Among the things you'll see is that any kind of special ability is given a keyword (and optionally one numerical parameter) for readability by my "Monster Metrics" program (more on that this Saturday); hopefully a knowledgeable DM can parse what those notes mean. The third-to-last column shows the EHD (equivalent hit dice) as determined by that program. A number of monsters are fundamentally outside the ability of my model to determine EHD, and so indicated by an asterisk (*). These would include monsters with expansive wizard-type spell ability or need spells to defeat -- for example: oozes with weapon immunity, or elementals/golems hit only by +2 or better magic weapons.

XP Awards by EHD

Let's consider XP awards for a minute. My preference is to award XP by simply multiplying HD by 100 (and this is supported by evidence of a fundamentally linear relationship between risk and HD). Of course, this method from OD&D Vol-1 overlooks the value of special abilities. Sup-I introduced a variant XP table, and a secondary column to award bonuses for special abilities (which was of course carried forward into later editions like Holmes, B/X, AD&D, etc.). But in most of these works the DM still needs to make a subjective decision about what abilities warrant this bonus -- and I would argue in many cases it vastly undervalues some very nasty abilities (esp. on creatures with low HD).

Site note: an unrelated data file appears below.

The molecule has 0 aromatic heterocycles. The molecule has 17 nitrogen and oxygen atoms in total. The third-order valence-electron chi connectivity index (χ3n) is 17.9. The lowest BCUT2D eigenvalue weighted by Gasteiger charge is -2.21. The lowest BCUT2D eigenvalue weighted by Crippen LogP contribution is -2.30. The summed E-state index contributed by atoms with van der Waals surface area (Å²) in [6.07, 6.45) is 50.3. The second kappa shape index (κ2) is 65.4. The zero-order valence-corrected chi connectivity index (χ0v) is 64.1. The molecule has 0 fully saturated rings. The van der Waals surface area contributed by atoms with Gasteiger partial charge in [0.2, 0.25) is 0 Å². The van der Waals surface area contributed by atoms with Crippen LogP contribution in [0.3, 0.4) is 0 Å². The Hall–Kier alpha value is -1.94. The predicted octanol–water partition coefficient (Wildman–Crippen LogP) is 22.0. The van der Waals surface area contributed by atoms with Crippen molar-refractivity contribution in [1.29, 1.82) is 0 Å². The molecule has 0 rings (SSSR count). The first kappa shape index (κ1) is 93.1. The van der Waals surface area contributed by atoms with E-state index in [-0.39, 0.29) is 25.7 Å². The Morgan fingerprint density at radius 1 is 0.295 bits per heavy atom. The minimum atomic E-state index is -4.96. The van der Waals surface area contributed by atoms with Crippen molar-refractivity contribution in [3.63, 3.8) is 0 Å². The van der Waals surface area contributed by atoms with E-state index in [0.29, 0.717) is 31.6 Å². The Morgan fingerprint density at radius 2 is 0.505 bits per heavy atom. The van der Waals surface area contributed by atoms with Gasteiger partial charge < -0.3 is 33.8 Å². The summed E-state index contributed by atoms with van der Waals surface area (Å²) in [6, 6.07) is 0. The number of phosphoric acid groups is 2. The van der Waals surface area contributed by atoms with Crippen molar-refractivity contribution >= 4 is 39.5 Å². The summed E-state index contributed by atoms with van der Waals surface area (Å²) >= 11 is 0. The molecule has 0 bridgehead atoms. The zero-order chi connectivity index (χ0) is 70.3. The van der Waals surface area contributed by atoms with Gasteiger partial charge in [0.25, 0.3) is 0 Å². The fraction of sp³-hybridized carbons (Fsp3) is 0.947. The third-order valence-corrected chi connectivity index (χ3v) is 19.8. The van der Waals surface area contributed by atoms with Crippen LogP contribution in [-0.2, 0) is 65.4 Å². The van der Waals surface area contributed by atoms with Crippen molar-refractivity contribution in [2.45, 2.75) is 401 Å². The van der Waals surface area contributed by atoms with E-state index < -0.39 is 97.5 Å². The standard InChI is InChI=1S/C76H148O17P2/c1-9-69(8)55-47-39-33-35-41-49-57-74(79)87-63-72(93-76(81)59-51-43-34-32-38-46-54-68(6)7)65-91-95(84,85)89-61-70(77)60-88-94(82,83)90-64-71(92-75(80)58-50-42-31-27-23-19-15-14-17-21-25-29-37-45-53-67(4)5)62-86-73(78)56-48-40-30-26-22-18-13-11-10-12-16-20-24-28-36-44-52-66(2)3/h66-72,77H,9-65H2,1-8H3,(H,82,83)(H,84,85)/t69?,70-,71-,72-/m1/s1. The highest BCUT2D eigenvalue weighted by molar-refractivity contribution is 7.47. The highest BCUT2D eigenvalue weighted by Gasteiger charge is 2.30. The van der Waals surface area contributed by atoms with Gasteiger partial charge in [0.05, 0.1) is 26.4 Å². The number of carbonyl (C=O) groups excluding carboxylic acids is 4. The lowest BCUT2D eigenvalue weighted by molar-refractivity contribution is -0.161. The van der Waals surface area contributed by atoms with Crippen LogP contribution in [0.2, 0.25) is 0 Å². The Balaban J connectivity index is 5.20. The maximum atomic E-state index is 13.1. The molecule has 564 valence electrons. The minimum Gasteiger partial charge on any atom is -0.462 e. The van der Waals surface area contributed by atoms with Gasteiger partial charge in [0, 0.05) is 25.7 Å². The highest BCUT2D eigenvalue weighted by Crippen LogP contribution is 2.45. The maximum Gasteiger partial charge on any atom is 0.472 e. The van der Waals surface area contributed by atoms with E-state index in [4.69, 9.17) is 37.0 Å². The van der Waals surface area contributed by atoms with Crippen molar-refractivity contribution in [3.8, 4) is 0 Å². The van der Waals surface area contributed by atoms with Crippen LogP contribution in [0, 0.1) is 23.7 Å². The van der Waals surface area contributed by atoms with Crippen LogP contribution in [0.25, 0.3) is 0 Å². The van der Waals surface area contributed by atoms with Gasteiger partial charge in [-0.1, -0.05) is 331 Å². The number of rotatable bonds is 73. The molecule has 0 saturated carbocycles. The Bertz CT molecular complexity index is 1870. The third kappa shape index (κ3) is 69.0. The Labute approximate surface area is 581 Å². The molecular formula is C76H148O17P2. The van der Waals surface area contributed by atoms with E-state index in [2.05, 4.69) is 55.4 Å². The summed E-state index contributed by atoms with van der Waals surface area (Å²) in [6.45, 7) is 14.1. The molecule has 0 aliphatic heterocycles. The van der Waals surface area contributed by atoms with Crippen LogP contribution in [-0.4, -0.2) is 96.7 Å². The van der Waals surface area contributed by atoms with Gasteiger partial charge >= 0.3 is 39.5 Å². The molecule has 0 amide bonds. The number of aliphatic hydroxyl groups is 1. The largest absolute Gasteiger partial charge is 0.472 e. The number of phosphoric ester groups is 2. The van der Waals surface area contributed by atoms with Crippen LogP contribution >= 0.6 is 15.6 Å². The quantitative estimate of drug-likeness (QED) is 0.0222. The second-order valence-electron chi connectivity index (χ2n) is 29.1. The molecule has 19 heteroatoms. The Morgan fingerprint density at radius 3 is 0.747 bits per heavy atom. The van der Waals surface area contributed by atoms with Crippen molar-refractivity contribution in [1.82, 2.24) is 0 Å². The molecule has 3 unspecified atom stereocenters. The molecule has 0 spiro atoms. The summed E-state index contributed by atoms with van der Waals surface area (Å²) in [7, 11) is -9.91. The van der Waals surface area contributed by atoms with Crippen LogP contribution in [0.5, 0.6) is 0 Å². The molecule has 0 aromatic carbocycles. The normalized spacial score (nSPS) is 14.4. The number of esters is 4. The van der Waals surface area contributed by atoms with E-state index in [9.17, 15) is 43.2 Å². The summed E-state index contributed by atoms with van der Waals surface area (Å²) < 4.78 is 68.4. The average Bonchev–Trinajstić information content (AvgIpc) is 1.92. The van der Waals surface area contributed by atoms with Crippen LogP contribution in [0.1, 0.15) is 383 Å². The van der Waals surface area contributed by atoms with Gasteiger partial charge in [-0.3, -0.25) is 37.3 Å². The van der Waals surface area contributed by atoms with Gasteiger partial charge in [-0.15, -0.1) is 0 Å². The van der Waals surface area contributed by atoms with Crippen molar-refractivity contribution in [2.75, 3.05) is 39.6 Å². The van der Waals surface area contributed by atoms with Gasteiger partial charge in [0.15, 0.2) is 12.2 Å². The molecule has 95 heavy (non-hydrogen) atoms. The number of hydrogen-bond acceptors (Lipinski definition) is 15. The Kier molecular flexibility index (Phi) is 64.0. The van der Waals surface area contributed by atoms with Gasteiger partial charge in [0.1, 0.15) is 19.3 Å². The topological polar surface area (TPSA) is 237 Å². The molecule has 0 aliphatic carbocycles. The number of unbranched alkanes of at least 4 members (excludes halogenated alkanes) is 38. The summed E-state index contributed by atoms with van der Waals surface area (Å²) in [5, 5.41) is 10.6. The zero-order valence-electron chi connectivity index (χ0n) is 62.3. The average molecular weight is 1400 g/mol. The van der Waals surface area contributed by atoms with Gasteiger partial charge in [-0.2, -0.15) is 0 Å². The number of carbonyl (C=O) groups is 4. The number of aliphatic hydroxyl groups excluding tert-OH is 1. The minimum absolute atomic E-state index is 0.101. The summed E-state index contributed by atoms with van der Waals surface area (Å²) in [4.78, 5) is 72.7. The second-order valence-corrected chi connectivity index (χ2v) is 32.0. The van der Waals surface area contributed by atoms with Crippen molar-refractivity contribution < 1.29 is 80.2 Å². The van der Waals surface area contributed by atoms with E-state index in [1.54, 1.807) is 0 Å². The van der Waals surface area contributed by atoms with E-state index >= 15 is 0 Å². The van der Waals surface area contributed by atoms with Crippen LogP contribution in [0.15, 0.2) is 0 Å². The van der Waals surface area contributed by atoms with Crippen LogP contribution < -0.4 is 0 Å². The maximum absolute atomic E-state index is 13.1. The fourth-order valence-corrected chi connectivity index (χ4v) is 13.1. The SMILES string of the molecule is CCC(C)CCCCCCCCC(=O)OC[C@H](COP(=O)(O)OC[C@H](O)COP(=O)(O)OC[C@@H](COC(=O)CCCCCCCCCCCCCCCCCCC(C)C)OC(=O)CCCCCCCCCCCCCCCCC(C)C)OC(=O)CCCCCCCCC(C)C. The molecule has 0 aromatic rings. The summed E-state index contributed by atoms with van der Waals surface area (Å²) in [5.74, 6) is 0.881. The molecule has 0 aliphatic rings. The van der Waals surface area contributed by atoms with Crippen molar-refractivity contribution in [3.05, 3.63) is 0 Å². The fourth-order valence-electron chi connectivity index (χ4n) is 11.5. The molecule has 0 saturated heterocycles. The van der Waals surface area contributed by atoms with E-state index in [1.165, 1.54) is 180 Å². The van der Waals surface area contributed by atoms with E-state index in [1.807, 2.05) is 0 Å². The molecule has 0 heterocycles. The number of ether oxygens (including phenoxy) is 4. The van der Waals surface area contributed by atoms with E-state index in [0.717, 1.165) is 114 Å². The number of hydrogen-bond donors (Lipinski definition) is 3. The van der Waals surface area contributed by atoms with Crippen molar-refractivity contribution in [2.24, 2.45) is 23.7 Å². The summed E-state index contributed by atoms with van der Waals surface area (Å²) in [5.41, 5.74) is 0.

There's a much easier way to do this, without any new tablature required or DM subjectivity, by just assigning a revised hit die value for XP purposes, which I've taken to calling "equivalent hit dice" (EHD). I gauge this with my Monster Metrics program by running several thousand fighters of different levels at each monster until we can determine a "fair" fight in each case. But the core of this idea (as simple as it is) predates the Sup-I and later variant XP charts, appearing first (briefly) in The Strategic Review, Vol. 1, No. 2 (Summer 1975), p. 4:
For purposes of experience determination the level, of the monster is equivalent to its hit dice, and additional abilities add to the level in this case. A gorgon is certainly worth about 10 level factors, a balrog nut [sic] less than 12, the largest red dragon not less than 16 or 17, and so on. The referee's judgement must be used to determine such matters, but with the foregoing examples it should prove to be no difficulty.